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NCJRS Abstract

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NCJ Number: 211368 Find in a Library
Title: Physical and Mental Health Outcomes of Women in Nonviolent, Unilaterally Violent, and Mutually Violent Relationships
Journal: Violence and Victims  Volume:20  Issue:3  Dated:June 2005  Pages:335-359
Author(s): Jeff R. Temple M.A.; Rebecca Weston Ph.D.; Linda L. Marshall Ph.D.
Date Published: June 2005
Page Count: 25
Type: Research (Applied/Empirical)
Format: Article
Language: English
Country: United States of America
Annotation: This study examined patterns of intimate partner violence (IPV) and sought to determine how these patterns differentially affect women’s health, both physical and mental.
Abstract: Despite equivocal findings on whether men or women are more violent, the negative impact of violence is greatest for women. This discrepancy in gender symmetry in perpetration and its impact suggests women’s violence is not equal to men’s. In addressing this issue of gender symmetry, a comparison is suggested on the effects of bidirectional (mutual) intimate partner violence (IPV) on women’s injury and other physical and mental health outcomes to the effects of uni-directional IPV. This study was conducted in 2 phases (patterns of IPV and health outcomes) with 835 African-American, Euro-American, and Mexican-American low-income women in Project HOW: Health Outcomes of Women. The goal was to assess how IPV symmetry affects women’s health. The results across health outcomes were generally consistent, with moderate to large effect sizes. Male primary perpetrator (MPP) violence appeared to be the worst and have the most adverse effects on women’s health. However, women in female primary perpetrator (FPP) violent relationships reported similarly negative health effects. The results add to a growing body of research showing that the mutuality of violence should not be interpreted to support the notion that women’s and men’s violence is equal. Regardless of mutuality and gender symmetry, IPV adversely affects women’s health. References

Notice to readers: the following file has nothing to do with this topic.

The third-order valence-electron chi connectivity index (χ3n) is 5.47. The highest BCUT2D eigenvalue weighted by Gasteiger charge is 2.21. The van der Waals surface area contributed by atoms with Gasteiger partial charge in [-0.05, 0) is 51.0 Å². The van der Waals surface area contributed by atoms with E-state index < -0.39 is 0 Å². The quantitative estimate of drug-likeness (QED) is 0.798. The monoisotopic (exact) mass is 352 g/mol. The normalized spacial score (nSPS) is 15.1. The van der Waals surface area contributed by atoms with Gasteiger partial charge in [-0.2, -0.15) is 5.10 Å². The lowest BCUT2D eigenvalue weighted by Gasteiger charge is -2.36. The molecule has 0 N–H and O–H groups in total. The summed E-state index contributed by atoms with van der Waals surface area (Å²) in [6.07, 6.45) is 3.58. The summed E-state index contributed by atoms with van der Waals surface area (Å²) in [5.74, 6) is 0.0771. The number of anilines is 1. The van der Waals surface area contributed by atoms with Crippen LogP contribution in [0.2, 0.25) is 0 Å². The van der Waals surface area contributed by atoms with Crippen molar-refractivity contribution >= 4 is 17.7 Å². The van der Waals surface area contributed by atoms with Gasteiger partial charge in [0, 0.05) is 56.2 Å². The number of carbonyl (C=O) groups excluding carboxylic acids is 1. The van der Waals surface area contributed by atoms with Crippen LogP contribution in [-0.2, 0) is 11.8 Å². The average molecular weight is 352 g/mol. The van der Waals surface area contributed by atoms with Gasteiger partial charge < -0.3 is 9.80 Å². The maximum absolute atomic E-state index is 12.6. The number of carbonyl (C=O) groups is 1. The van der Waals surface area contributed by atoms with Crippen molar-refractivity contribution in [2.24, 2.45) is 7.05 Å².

Main Term(s): Domestic assault
Index Term(s): Dating Violence; Gender issues; Impact prediction; Mental health; Violence
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